Trauma-Related Stress and Getting A Good Night’s Rest – 3 Easy Steps
November 10, 2022

Hi, I’m Tristen. 

Safe Precious Heard is a place where you will find hope and healing on your journey of raising children with relational trauma backgrounds.

3 Steps to Releasing Tension from Trauma-Related Stress and Getting A Good Night’s Rest

Has this ever happened to you? You’re laying in bed and you notice your body and mind can’t relax. You’re tired but can’t sleep. Stressed but the day is already over. It’s time to unwind and sleep but instead, you lie awake, restless and stressed. Thoughts and feelings like worry, anxiety, frustration, and anger are intruding on your sleep time. Your emotional stress from the day becomes your physical stress at night.

Nighttime stress is a real problem.

Not only is your body not able to relax but neither is your mind. The resulting restlessness leaves you sore, tired, and probably cranky in the morning. Instead of waking up to a new day with a sense of renewal, you wake up still stressed and not looking forward to the day. This is a vicious cycle that leaves us vulnerable to reacting to our triggers throughout the day with our children. We show up short-tempered, irritated, and quick to say no. We focus on all the negatives in our child’s behaviors and overlook all the positives. Lack of sleep magnifies our stress levels, enabling us to show up the way we want as a parent. Quality sleep is a must for any parent raising a child who has experienced early childhood trauma! 

We all know stress causes tension in our bodies.

When our kids are in fight or flight mode, we usually end up in fight or flight mode – even if we restrict our reactions and respond “properly” it still can be very stressful to us. When stress is a part of everyday life, our body doesn’t have a chance to relax. Our constant muscle tension tells our brain to be alert, there is danger up ahead. This vicious cycle keeps our bodies from eliciting the relaxation response – a natural phenomenon that is supposed to happen when we go to bed.

Last night, I realized my entire body was tense even though I was laying down in bed doing nothing. My teeth were clenched, my shoulders were tight, my neck was so tight my head wasn’t even relaxed into my pillow! Not only did my muscles seem stuck “on”, but my thoughts were also stuck “on”. They were spinning on conversations and stressful situations from earlier in the day. I was unintentionally ruminating in my head – coming up with new ways I could’ve responded, ways things could’ve been worse, ways things could’ve been better. My body’s stress response was stuck “on”. Luckily, I’ve learned a few key steps to purposefully turn on my body’s relaxation response. Let me share them with you so that you can find the rest you need to recover from today’s stressors.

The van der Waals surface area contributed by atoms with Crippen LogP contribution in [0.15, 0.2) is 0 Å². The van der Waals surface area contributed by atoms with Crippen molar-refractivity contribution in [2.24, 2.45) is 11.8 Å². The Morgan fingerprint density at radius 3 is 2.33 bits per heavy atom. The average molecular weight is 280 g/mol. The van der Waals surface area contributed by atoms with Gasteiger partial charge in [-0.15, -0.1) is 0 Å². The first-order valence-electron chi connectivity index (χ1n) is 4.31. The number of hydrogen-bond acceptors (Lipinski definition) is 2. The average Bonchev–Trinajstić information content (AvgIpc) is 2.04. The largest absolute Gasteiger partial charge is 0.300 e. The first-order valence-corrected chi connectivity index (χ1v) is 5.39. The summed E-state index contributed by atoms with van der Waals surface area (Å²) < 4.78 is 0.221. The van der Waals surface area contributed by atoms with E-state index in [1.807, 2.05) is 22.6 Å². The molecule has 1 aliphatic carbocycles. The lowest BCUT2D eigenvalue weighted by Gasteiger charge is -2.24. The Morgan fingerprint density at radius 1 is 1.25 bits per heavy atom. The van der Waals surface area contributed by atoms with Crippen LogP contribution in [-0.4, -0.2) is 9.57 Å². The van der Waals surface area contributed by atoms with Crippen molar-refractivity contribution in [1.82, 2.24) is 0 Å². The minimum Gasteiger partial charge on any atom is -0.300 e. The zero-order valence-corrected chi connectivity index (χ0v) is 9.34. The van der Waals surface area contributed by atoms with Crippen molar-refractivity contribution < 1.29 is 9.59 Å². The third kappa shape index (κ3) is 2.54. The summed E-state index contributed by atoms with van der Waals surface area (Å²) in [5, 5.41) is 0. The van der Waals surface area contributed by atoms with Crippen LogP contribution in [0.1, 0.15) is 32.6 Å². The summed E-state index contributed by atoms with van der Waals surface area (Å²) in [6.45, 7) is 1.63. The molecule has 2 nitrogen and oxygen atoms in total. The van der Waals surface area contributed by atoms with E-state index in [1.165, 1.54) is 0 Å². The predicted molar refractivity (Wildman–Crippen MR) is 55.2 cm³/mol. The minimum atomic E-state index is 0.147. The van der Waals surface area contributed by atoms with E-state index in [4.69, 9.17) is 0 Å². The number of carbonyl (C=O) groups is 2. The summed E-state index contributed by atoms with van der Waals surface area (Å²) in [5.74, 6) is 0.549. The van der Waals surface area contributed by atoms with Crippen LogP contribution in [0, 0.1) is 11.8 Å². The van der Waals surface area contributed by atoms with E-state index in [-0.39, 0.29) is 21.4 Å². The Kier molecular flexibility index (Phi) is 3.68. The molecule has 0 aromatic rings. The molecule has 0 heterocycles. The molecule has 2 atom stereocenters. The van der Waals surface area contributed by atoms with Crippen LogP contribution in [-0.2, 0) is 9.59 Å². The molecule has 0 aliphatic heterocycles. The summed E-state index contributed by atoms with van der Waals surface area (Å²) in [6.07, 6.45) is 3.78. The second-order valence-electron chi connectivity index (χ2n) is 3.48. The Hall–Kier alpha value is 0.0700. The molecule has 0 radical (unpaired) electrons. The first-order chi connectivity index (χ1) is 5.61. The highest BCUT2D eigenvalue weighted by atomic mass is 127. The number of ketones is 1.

Step 1 Notice the thoughts in your mind.

Change starts with awareness. Notice, without judgment, that your thoughts are too active. They need to slow down. Acknowledge the tension and hurt from the day without replaying the circumstances. This is not the time to analyze the day’s events. Just observe that your brain has been racing. Instead of focusing on the circumstances of the day, pay attention to the emotional feelings. Recognize that the day’s unprocessed emotions are the cause of physical tension.

Ask yourself where in your body are you holding on to these emotions? 
Step 2 Explore the sensations in your body.

Slowly, shift your focus from your emotional feelings to their physical sensations in your body. Explore where these tense feelings are in the body.

Ask yourself: Is my face tight, how do my eyes, jaw, and tongue feel? What about my shoulders, neck, and head? 
Step 3 – Consciously focus on relaxing each muscle.

Imagine each muscle being really heavy and melting into the mattress. I imagine my head is heavy like a bowling ball, it’s so heavy it sinks into my pillow. My eyes are so heavy I envision them settling to the back of my skull. I picture my upper legs loosening from my hip joints. My legs become heavy and weighted. Do this for every area of your body. Start at your toes and intentionally feel the heaviness of each body part as you slowly work your way up. If you still are having trouble relaxing, try tightening each muscle, one at a time, as tight as you can for 10 seconds. Then focus on relaxing it. This technique has a name, Progressive Muscle Relaxation.

Decreasing muscle tension will activate the relaxation response in your body and help decrease your sense of anxiety, stress, and general overwhelm. With practice, your body will get into a state of relaxation quicker. If your mind starts to wander back to the day’s circumstances, you’ll notice your body will tense up again. Gently guide your mind back to the places in your body that need to relax. Focus your thoughts on those muscles, repeating the 3 steps. You may have to do this several times a night. You are teaching your body what it feels like to relax. With practice, you will find you can intentionally relax your body and mind and sleep will follow purposefully. 

Learning to relax your body and release the tension is vital to your mental well-being.

Raising a child with challenging behaviors is stressful and getting a good night’s sleep is necessary. With practice, you can train your body to release this tension, let go of the day’s stress and fall asleep. I have found these 3 steps to be extremely helpful. I hope you do too! 




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